The rapidly growing debt of the U.S. federal government has hit another milestone, topping more than $100,000 per person.
While the U.S. population and the U.S. national debt are large numbers that are difficult to calculate, the rough debt estimate and rough population estimate end up at about $100,000 of federal debt per person in the U.S.
The U.S. Census population clock estimates the U.S. population at nearly 336 million. Meanwhile, the U.S. Treasury Department estimates the national debt is nearly $34 trillion.
“The national debt just exceeded $100,000 per citizen,” Rep. John James, R-Mich., wrote on X, formerly known as Twitter. “This should send a message to the White House that this reckless federal spending is at a breaking point.”
The U.S. Treasury confirmed in the middle of last month that in the first month of this fiscal year, the federal government had a deficit of $67 billion.
Concern about rising debt has grown along with the debt and recent international credit downgrades for the U.S.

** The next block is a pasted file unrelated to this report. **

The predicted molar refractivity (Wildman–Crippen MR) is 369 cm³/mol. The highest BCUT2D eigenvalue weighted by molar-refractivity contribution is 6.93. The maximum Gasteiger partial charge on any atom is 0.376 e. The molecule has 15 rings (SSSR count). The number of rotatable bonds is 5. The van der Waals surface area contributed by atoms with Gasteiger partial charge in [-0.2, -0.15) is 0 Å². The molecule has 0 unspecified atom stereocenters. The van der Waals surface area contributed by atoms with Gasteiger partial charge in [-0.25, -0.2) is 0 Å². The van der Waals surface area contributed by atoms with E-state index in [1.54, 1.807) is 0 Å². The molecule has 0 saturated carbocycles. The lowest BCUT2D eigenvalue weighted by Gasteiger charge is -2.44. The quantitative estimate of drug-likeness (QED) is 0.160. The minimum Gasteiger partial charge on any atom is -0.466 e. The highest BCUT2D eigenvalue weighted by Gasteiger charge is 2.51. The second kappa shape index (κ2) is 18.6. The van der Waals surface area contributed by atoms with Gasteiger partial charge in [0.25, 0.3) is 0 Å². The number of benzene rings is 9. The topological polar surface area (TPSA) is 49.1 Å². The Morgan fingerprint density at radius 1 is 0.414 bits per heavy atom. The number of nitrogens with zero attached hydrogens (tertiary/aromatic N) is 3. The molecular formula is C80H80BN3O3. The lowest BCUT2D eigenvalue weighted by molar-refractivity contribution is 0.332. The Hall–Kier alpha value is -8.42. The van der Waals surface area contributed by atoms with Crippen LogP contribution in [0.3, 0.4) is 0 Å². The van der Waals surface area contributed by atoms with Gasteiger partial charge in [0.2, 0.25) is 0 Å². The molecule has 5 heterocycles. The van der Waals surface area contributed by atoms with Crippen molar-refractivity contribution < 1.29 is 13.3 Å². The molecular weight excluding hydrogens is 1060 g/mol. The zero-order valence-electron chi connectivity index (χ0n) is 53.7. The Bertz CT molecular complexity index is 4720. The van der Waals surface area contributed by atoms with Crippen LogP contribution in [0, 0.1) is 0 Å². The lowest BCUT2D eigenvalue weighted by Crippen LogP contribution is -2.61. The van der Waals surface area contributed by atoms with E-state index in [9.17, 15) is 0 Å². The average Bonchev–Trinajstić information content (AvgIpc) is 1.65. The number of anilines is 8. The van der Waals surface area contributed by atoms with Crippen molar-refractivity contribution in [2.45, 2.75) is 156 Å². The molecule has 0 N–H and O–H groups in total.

The federal government received a credit downgrade from Fitch Ratings, one of the top international credit rating agencies in the world. The rating went from AAA to AA+.
Moody’s, one of the other top three credit rating groups, announced last week that it was lowering its evaluation of the U.S. credit from “stable” to “negative.”
The trust funds for Medicare, Social Security and highways are facing insolvency within a decade as the federal government borrows billions of dollars per day.
Despite these red flags, federal deficit spending, which has been elevated since the COVID-19 pandemic, Congressional spending shows little sign of slowing down. Deficits spiked during the pandemic, and while they have decreased from their COVID-era peaks, they still remain higher than before the pandemic.
This graph from the Treasury Department shows the trend:
Republished with the permission of The Center Square.